Matt just recently ran his restored Saab (an extremely rare find in Canada these days) for the first time on the road after 21 years—"it was a quick run around the block to make sure everything works," he says.
Nonetheless, it was a great ride. A historic ride. With his son. Everything has come full circle. And next up? Well, he's going to retire it to the garage for winter before getting it back on the road in the Spring—and becoming a regular at Bridgenorth Cruise Night.
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This beauty below was photographed by Andrew Root on Lansdowne Street.
"I'm not sure of the story behind it, but it had all the The Blues Brothers details, down to the black fedora in the back window and the Illinois license plate!" Root tells PTBOCanada.
Anyone know the story behind it? Tip us.
[***UPDATE: We are told the owner of the car is Stan Hammond. Stan and his brother, Bob, often perform at events as Jake and Elwood. Their Bluesmobile is a former 1974-440 RCMP police car. They had it shipped here to Peterborough from Edmonton and then had it completely done over to be an exact replica of the cop car in the Blues Brothers movie. Also, Stan and Bob and their Blues Brothers band will be performing December 19th at the Venue.]
Peterborough Police have released their list of the Top 10 Worst intersections for collisions in 2014. The Traffic Management Unit will, as in previous years, be concentrating on these intersections throughout the year.
Here they are...
In 1979, the starting point for Molson's Rally of the Tall Pines took place in Peterborough as part of the last stop in Molson's Rally Championship of Canada series that year.
Here are the cars rolling into Peterborough to begin preparations...
The racers come from all over North America and get their cars ready (some rocking trucker hats and plaid, like this guy from Rochester, NY)...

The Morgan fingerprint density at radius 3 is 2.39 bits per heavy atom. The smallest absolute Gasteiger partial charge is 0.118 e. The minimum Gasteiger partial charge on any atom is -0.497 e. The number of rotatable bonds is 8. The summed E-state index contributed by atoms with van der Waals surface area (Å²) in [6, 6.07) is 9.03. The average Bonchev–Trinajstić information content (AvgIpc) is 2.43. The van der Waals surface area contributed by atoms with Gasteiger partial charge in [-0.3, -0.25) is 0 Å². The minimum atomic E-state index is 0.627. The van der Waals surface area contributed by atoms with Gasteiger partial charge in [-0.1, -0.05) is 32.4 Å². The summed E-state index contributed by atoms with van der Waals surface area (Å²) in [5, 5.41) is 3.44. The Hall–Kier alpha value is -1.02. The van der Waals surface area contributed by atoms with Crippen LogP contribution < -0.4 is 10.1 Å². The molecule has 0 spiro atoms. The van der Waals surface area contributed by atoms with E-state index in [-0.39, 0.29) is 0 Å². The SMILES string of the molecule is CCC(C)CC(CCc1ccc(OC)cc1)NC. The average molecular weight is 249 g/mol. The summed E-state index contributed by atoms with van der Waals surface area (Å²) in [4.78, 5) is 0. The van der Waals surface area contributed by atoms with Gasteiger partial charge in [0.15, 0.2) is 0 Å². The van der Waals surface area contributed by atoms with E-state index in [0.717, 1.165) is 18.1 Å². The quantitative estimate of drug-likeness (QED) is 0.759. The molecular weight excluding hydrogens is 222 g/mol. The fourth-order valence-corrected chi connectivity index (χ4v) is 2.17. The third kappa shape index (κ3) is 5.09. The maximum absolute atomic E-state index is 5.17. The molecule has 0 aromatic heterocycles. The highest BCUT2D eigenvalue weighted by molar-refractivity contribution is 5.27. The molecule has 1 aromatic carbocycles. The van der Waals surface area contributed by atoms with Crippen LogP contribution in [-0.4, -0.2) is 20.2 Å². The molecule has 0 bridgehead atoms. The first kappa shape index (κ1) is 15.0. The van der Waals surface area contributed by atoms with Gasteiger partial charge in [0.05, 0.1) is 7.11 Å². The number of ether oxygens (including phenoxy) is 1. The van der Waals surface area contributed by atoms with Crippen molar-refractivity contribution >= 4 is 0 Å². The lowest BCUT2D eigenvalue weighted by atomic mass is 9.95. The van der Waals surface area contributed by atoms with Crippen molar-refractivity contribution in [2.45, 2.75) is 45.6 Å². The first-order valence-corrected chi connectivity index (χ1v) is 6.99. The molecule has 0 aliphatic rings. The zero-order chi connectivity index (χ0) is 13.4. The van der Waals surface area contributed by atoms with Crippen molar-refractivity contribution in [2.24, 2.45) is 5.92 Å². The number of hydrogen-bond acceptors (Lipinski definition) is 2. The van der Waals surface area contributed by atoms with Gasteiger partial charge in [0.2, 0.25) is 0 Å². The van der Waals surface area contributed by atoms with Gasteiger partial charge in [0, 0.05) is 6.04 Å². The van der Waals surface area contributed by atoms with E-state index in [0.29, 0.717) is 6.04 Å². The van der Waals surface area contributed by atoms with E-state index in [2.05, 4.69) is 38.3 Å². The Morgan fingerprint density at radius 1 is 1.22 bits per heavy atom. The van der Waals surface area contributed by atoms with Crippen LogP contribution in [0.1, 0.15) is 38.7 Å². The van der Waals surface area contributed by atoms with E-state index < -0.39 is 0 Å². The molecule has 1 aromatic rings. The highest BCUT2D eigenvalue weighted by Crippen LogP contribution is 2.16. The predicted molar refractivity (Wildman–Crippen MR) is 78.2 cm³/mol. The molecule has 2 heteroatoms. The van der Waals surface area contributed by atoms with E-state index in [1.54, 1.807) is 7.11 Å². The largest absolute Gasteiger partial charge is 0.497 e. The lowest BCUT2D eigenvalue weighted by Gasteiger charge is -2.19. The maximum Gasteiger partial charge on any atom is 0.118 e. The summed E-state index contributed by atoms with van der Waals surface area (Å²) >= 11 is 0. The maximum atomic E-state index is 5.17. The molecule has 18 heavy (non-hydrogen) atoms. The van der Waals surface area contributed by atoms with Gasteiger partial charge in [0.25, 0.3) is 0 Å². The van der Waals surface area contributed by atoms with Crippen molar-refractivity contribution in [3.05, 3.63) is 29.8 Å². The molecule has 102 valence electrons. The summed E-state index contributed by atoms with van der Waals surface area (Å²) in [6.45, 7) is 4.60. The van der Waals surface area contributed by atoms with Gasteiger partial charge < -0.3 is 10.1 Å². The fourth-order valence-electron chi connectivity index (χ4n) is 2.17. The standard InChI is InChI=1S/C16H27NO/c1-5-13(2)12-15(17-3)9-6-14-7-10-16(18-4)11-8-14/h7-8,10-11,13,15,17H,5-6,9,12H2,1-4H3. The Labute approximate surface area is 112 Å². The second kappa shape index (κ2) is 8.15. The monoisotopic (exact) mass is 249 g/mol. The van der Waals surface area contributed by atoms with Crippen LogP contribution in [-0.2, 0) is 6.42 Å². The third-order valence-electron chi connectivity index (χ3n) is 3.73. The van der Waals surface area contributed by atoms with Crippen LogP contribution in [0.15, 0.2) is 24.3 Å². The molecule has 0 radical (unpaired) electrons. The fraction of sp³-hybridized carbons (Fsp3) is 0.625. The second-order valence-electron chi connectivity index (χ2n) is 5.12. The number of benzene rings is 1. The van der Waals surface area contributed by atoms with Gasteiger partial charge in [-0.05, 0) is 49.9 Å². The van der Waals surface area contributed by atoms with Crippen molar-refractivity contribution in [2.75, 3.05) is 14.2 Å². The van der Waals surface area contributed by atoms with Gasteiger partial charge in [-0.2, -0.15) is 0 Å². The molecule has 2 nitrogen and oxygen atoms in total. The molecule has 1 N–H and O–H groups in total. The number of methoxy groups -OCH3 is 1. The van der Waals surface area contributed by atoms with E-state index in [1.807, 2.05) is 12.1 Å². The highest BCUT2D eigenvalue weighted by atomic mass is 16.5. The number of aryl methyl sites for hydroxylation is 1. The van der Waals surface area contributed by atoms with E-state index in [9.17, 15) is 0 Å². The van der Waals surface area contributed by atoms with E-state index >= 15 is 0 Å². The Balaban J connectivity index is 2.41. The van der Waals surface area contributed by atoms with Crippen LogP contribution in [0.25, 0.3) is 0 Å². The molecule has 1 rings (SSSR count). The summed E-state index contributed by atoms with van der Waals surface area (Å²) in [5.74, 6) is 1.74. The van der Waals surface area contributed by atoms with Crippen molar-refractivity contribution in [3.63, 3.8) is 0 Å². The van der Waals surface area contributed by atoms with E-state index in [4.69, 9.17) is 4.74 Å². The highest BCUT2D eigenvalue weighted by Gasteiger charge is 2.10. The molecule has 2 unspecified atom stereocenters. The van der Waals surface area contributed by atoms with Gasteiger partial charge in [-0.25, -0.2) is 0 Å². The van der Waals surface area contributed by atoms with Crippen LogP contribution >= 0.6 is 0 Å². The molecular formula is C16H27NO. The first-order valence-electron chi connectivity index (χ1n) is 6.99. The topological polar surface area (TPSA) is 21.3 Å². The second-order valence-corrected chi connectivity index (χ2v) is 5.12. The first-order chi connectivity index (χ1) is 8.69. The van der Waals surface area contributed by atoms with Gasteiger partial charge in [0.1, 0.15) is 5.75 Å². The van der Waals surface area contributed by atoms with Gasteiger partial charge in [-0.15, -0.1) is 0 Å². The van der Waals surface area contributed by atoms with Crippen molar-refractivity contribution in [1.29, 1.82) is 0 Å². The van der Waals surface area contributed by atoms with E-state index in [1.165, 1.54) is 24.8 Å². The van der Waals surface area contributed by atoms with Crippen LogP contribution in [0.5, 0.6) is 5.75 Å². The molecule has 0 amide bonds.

The official start area for the race is at Peterborough City Hall in the downtown...
And the race begins with the "transit stage" in downtown Peterborough...
Then the next stage of the race begins outside the city in a more wide open area for spectators...
Watch the full video of the race highlights here...
Peterborough Police remind citizens to slow down and drive the conditions. Please remember the following tips...
1. Be aware and be cautious. Weather conditions can deteriorate quickly or change as you travel.
2. Slow down and wear your seat belt. Posted speed limits reflect ideal conditions, but don't reflect wet or snowy conditions. Adjust your speed accordingly.
3. Keep a safe distance between you and the vehicle in front of you. On slippery road surfaces, double the two-second rule.
4. Avoid sudden turns of the steering wheel, and sudden braking and accelerating that could cause a skid.
5. Avoid situations where you may have to break suddenly on a slippery surface.
6. See and be seen. Always clear ice and snow from all vehicle windows to maximize visibility, and turn on your vehicle's full lighting system when blowing snow and white-outs impair your visibility.
7. Make sure you know how to use your braking system in all weather and road conditions.
8. Allow more time to get to your destination. Extra time is required to negotiate snow-covered roads.
9. Your vehicle's tire treads should be in good condition and you should always have plenty of windshield washer fluid to assist with visibility.
10. Pack an emergency kit and keep it in your vehicle at all times.
11. Snow and ice are more slippery at 0°c than at -20°c or below.
12. Watch for black ice at temperatures between +4°c and -4°c where the road surface ahead looks black and shiny. It is often found on shaded areas of the road, bridges and overpasses long after the sun has come out.